A summary judgment hearing is not a mini-trial, affirms court

United Kingdom

In Beiersdorf AG v Ramlort Ltd (unreported), the UK High Court has dismissed the plaintiff's application for summary judgment on its trademark infringement claim against the defendants. It rejected the plaintiff's argument that letters, purportedly showing that the alleged infringing products were first marketed in the European Economic Area (EEA) with the plaintiff's consent, were forgeries. Noting that summary judgment hearings were no place for a mini-trial, the court stated that the defendants should be given the opportunity to contest the plaintiff's assertion.

Beiersdorf, a German company that is the registered owner of the NIVEA trademark, sells its NIVEA products through various subsidiaries. The subsidiaries are only entitled to use the trademark within their territory. After finding Ramlort - a parallel importer of cosmetics based in the United Kingdom - in possession of some out-of-date NIVEA products that it intended to relabel and sell, Beiersdorf obtained an injunction restraining Ramlort from trademark infringement and passing off. Under pressure, Ramlort gave up the name of its supplier who in turn released the name of its source. Beiersdorf moved for summary judgment and both parties were added as defendants. The claim for trademark infringement hinged on whether the goods were on the market in the EEA or elsewhere with Beiersdorf's consent.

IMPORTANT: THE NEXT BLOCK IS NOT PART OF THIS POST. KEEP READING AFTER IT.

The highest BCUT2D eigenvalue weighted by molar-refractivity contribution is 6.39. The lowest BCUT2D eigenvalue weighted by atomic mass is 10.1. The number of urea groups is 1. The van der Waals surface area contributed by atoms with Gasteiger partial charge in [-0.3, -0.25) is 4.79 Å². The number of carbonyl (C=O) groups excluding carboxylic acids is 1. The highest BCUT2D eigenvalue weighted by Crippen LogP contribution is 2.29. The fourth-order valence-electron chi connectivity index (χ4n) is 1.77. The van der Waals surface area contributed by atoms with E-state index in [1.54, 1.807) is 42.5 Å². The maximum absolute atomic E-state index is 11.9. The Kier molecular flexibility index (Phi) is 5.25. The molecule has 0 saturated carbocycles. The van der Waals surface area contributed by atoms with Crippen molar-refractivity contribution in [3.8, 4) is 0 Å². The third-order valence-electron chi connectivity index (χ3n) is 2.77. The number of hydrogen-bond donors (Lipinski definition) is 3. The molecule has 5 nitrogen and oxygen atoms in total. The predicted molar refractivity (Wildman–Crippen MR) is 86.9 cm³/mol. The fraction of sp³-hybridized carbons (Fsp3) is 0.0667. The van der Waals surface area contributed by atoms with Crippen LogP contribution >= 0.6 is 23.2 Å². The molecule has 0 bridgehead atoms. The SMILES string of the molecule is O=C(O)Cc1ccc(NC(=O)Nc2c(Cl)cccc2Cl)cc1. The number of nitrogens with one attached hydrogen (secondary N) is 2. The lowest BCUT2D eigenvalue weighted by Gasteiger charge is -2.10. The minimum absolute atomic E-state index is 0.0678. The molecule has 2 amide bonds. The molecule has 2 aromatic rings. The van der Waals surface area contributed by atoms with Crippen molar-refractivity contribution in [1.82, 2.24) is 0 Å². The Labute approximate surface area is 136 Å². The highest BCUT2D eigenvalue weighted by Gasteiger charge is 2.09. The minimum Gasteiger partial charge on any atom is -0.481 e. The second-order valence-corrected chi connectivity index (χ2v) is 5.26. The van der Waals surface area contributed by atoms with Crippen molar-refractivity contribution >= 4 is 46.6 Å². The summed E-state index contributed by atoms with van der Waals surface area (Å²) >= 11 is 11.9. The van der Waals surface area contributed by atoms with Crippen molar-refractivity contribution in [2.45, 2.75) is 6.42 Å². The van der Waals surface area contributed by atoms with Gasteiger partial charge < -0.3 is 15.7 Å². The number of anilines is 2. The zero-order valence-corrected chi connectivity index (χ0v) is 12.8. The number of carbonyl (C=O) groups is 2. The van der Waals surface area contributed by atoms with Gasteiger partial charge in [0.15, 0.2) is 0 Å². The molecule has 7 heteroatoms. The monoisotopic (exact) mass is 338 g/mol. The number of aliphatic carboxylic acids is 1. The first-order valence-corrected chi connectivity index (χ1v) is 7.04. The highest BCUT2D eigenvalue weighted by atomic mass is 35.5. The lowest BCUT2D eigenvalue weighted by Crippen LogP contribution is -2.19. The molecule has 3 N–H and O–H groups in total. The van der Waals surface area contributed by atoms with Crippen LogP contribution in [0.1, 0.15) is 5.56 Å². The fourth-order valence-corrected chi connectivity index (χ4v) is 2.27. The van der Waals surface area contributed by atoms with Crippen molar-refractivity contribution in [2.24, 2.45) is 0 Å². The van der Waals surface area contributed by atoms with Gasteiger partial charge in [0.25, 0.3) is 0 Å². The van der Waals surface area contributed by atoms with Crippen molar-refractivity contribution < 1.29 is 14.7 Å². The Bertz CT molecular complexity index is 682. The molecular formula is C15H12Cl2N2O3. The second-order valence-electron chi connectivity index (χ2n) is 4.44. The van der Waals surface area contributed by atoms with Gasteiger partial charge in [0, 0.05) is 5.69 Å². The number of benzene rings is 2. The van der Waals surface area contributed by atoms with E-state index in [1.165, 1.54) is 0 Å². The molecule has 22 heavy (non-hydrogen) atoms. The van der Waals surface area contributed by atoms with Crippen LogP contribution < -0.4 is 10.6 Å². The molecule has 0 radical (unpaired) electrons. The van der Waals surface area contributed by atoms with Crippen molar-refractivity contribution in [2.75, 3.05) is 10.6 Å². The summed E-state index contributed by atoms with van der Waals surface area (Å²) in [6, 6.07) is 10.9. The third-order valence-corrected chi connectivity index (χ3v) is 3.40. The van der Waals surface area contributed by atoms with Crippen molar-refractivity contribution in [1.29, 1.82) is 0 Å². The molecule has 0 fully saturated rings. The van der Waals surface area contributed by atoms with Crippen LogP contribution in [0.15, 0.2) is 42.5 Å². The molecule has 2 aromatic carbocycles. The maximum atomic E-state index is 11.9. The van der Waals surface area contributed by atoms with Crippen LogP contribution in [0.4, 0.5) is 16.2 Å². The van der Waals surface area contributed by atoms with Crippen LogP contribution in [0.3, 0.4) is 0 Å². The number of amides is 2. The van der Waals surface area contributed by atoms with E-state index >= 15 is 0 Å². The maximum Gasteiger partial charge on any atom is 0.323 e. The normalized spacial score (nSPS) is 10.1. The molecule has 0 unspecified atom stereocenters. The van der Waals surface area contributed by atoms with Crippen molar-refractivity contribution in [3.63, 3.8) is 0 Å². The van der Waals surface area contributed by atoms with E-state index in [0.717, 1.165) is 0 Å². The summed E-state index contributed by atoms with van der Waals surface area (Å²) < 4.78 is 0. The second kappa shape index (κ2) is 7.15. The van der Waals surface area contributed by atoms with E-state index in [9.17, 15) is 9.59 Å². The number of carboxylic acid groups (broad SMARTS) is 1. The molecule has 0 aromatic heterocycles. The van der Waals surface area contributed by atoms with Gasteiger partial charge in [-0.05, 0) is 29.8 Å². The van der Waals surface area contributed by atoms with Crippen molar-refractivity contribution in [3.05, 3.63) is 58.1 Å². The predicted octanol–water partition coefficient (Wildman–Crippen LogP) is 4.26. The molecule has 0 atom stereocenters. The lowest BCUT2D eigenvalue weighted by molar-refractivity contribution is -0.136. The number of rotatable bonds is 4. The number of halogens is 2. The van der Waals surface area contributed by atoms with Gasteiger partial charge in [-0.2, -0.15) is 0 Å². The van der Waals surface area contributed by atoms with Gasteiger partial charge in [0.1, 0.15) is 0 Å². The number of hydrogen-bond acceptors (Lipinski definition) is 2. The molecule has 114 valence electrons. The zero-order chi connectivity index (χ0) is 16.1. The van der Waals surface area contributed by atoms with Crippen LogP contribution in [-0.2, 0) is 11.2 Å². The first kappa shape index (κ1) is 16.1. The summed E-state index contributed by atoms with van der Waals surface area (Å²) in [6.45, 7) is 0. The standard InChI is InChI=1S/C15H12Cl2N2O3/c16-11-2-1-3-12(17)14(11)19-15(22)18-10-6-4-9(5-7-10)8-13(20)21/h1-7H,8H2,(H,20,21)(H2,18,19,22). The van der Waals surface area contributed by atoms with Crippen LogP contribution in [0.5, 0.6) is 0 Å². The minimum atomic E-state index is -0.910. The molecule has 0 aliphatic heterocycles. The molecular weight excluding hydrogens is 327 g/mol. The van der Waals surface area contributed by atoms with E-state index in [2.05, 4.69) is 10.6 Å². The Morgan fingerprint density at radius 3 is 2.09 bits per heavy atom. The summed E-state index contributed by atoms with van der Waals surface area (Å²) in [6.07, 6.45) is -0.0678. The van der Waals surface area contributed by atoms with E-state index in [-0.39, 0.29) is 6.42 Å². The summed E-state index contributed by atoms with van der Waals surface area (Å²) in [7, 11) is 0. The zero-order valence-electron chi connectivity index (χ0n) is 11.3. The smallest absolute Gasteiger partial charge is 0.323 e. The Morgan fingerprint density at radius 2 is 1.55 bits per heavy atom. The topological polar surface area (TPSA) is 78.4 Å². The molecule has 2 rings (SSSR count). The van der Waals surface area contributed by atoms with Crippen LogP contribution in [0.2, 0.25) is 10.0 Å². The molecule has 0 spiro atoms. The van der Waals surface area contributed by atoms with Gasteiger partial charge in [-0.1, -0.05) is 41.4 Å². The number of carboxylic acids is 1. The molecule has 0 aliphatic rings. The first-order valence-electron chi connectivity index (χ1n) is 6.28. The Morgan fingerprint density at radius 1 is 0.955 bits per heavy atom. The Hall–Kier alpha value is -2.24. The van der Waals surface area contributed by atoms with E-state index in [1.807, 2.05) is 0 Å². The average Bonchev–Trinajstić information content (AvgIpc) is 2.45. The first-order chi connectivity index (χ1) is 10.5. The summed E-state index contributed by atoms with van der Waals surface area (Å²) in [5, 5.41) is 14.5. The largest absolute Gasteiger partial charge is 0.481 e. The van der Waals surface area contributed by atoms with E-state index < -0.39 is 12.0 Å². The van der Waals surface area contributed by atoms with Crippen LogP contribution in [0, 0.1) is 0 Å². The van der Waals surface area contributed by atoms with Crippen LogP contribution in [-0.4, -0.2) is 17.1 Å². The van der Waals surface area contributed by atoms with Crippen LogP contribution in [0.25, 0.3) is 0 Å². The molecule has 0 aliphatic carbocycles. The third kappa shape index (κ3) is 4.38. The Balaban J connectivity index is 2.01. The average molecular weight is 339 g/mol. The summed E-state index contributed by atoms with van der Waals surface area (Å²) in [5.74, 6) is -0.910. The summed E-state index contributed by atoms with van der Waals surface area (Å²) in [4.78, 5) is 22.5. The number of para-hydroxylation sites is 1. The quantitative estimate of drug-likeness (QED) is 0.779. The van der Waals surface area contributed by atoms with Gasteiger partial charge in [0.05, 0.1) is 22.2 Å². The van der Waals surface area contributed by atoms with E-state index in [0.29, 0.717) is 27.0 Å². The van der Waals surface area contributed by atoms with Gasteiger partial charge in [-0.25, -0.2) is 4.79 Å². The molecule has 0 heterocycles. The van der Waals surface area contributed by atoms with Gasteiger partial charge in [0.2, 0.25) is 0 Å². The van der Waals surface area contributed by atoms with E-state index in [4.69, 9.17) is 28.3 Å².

The defendants produced letters of consent from Beiersdorf and argued that its trademark rights had been exhausted since the goods had been first marketed in the EEA with Beiersdorf's consent. Beiersdorf denied consent and submitted that the letters were forged. One of the defendants admitted that it was probable that the court would find on the balance of probabilities that the letters were forged and that there was no defence, but contended that the trial at hand was not the trial of action and it could not be said that there was no real prospect of defence.

The High Court rejected Beiersdorf's application and ordered that the claim should go to a full trial. The question of whether the letters were genuine was something the defendants were entitled to contest by disclosure and cross-examination in the ordinary way. A conclusion of fact, (ie, that the documents were fake), should be decided at trial and not at a hearing for summary judgment. Even if a defendant's case is unmeritorious, there is a right to a trial where there is a reasonable prospect of defending a case.

Emma Toumi, Hammonds, London

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